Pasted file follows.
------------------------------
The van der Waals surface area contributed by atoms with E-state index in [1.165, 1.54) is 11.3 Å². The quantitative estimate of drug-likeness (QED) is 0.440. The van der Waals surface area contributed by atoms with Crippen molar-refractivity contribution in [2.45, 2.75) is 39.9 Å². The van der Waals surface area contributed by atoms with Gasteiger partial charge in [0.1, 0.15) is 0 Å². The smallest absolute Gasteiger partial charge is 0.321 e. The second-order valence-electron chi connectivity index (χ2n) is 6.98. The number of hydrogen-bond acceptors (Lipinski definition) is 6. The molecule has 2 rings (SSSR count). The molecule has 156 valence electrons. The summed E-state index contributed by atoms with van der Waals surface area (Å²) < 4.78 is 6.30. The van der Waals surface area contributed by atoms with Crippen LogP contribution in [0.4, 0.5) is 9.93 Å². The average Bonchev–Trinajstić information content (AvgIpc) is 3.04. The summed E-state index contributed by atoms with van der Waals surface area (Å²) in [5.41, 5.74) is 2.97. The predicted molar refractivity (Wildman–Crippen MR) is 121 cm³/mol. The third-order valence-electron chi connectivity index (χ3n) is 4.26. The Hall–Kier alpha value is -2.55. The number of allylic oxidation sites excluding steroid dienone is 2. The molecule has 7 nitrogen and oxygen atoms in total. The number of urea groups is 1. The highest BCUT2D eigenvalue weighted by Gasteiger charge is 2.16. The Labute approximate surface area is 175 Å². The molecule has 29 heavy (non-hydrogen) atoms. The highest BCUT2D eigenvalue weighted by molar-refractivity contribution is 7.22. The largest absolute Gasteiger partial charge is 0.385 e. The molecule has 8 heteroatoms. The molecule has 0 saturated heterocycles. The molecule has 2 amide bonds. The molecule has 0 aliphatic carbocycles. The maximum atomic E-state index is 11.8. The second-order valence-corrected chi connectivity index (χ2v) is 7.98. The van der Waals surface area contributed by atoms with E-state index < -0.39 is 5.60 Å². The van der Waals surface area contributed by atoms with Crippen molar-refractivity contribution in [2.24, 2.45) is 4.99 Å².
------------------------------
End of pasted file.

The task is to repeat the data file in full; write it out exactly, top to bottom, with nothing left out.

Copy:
The van der Waals surface area contributed by atoms with E-state index in [1.165, 1.54) is 11.3 Å². The quantitative estimate of drug-likeness (QED) is 0.440. The van der Waals surface area contributed by atoms with Crippen molar-refractivity contribution in [2.45, 2.75) is 39.9 Å². The van der Waals surface area contributed by atoms with Gasteiger partial charge in [0.1, 0.15) is 0 Å². The smallest absolute Gasteiger partial charge is 0.321 e. The second-order valence-electron chi connectivity index (χ2n) is 6.98. The number of hydrogen-bond acceptors (Lipinski definition) is 6. The molecule has 2 rings (SSSR count). The molecule has 156 valence electrons. The summed E-state index contributed by atoms with van der Waals surface area (Å²) < 4.78 is 6.30. The van der Waals surface area contributed by atoms with Crippen LogP contribution in [0.4, 0.5) is 9.93 Å². The average Bonchev–Trinajstić information content (AvgIpc) is 3.04. The summed E-state index contributed by atoms with van der Waals surface area (Å²) in [5.41, 5.74) is 2.97. The predicted molar refractivity (Wildman–Crippen MR) is 121 cm³/mol. The third-order valence-electron chi connectivity index (χ3n) is 4.26. The Hall–Kier alpha value is -2.55. The number of allylic oxidation sites excluding steroid dienone is 2. The molecule has 7 nitrogen and oxygen atoms in total. The number of urea groups is 1. The highest BCUT2D eigenvalue weighted by Gasteiger charge is 2.16. The Labute approximate surface area is 175 Å². The molecule has 29 heavy (non-hydrogen) atoms. The highest BCUT2D eigenvalue weighted by molar-refractivity contribution is 7.22. The largest absolute Gasteiger partial charge is 0.385 e. The molecule has 8 heteroatoms. The molecule has 0 saturated heterocycles. The molecule has 2 amide bonds. The molecule has 0 aliphatic carbocycles. The maximum atomic E-state index is 11.8. The second-order valence-corrected chi connectivity index (χ2v) is 7.98. The van der Waals surface area contributed by atoms with E-state index < -0.39 is 5.60 Å². The van der Waals surface area contributed by atoms with Crippen molar-refractivity contribution in [2.24, 2.45) is 4.99 Å².